Split police, give APs old roles to rein in insecurity, Kindiki says

Interior CS Kithure Kindiki inspects a guard of honour at Administration Police Training College (APTC), Embakasi, on November 25, 2022. [Collins Kweyu, Standard]

The Ministry of Interior wants the Administration Police given back their traditional roles, citing a surge in crime. 

Exclusive documents obtained by The Standard raise alarm over heightened security threats and sluggish responses to criminal activities after the merger of police units into one service. 

This merger, according to the documents, has worsened insecurity. 

“It is important to note that some officers have lost their lives due to this exposure. This situation tends to instil fear among officers, negatively affecting their performance and overall service delivery,” reads the document titled Policy Guidance and Direction on the Establishment of the National Government Administration Police Unit. 

The AP now serve under the National Police Service (NPS), which was established in 2011 under Article 243 of the Constitution following the dissolution of the Kenya Police Force and Administration Police Force. The NPS is under the overall and independent command of the Inspector-General of Police, who is appointed by the President and approved by the Parliament. The Administrative Police Service (APS) is headed by a Deputy Inspector General.

During the launch of a policy framework and strategy for reorganising the NPS, former President Uhuru Kenyatta stated that the merger aimed to eliminate waste, duplication, and overlap of duties.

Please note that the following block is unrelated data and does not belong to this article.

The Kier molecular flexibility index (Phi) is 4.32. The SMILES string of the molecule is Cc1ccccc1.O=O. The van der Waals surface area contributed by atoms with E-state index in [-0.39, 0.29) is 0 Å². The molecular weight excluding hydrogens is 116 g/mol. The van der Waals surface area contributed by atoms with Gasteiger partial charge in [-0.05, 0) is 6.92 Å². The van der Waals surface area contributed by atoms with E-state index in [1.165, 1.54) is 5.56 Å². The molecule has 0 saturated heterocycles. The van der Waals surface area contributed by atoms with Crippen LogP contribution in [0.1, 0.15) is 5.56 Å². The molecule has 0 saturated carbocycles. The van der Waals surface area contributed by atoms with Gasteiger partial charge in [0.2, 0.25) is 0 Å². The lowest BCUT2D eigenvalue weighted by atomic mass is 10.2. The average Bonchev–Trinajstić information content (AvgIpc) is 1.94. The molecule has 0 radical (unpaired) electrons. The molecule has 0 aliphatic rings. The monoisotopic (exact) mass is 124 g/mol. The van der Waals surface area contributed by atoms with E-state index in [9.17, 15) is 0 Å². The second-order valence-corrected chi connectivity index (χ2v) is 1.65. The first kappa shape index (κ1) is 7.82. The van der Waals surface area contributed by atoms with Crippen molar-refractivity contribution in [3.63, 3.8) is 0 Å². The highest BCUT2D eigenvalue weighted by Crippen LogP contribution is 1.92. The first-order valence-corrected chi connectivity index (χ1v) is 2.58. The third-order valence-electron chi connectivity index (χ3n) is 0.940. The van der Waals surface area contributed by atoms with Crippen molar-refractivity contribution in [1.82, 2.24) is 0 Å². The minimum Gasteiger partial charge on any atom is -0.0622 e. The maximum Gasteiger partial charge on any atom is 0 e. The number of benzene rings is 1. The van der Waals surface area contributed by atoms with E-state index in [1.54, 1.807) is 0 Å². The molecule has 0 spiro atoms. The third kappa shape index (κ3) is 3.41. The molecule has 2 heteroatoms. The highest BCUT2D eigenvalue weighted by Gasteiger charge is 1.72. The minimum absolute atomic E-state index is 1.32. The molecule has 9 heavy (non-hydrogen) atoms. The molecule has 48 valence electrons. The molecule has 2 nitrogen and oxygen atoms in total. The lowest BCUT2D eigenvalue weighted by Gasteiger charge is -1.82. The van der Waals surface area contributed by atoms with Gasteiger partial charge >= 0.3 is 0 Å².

However, the Interior Ministry argues there has been a prolonged turnaround time in proactively responding to distress, emergencies, insecurity, and conflict, especially at the grassroots level. This delay has hampered crime prevention efforts, undermined security coordination, and impeded law enforcement. 

“Overall, this has an adverse effect on security coordination, crime prevention, maintenance of law and order, promotion of peace, and service delivery. Urgent redress is required, with the establishment of a National Government Administration Police Unit (Ngapu) being the solution,” said the ministry. 

It also highlighted the vulnerability of government offices, particularly at the county level, to theft, arson, and other criminal activities due to a decline in support from the National Police Service since the implementation of policy reforms in 2010. 

“Most national government offices at the county level remain unguarded, posing safety and security risks to property, assets, documents, and data. Incidents of theft, arson, and break-ins have been reported in several counties,” the report reads.